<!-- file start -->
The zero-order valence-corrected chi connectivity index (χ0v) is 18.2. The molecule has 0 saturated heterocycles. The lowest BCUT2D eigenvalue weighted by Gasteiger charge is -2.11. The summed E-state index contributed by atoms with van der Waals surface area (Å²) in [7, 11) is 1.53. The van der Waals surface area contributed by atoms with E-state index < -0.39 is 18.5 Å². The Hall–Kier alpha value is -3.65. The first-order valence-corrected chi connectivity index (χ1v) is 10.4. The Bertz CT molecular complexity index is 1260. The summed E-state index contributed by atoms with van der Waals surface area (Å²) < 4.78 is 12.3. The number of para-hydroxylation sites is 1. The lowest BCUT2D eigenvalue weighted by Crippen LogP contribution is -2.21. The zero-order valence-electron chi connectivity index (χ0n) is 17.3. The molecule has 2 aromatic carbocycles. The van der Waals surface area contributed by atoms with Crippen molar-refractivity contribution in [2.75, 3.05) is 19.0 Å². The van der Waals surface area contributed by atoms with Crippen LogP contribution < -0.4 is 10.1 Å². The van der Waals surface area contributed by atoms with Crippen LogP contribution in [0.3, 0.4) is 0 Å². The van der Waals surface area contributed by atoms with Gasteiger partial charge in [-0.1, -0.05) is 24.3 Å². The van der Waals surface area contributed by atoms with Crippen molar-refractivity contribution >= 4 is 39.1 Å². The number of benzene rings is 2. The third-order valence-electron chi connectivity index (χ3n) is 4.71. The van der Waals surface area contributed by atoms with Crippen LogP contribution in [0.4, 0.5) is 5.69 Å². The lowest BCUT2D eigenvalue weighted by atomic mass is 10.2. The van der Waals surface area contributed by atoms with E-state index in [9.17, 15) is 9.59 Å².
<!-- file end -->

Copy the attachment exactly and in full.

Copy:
The zero-order valence-corrected chi connectivity index (χ0v) is 18.2. The molecule has 0 saturated heterocycles. The lowest BCUT2D eigenvalue weighted by Gasteiger charge is -2.11. The summed E-state index contributed by atoms with van der Waals surface area (Å²) in [7, 11) is 1.53. The van der Waals surface area contributed by atoms with E-state index < -0.39 is 18.5 Å². The Hall–Kier alpha value is -3.65. The first-order valence-corrected chi connectivity index (χ1v) is 10.4. The Bertz CT molecular complexity index is 1260. The summed E-state index contributed by atoms with van der Waals surface area (Å²) < 4.78 is 12.3. The number of para-hydroxylation sites is 1. The lowest BCUT2D eigenvalue weighted by Crippen LogP contribution is -2.21. The zero-order valence-electron chi connectivity index (χ0n) is 17.3. The molecule has 2 aromatic carbocycles. The van der Waals surface area contributed by atoms with Crippen molar-refractivity contribution in [2.75, 3.05) is 19.0 Å². The van der Waals surface area contributed by atoms with Crippen LogP contribution < -0.4 is 10.1 Å². The van der Waals surface area contributed by atoms with Crippen LogP contribution in [0.3, 0.4) is 0 Å². The van der Waals surface area contributed by atoms with Gasteiger partial charge in [-0.1, -0.05) is 24.3 Å². The van der Waals surface area contributed by atoms with Crippen molar-refractivity contribution >= 4 is 39.1 Å². The number of benzene rings is 2. The third-order valence-electron chi connectivity index (χ3n) is 4.71. The van der Waals surface area contributed by atoms with Crippen LogP contribution in [0.4, 0.5) is 5.69 Å². The lowest BCUT2D eigenvalue weighted by atomic mass is 10.2. The van der Waals surface area contributed by atoms with E-state index in [9.17, 15) is 9.59 Å².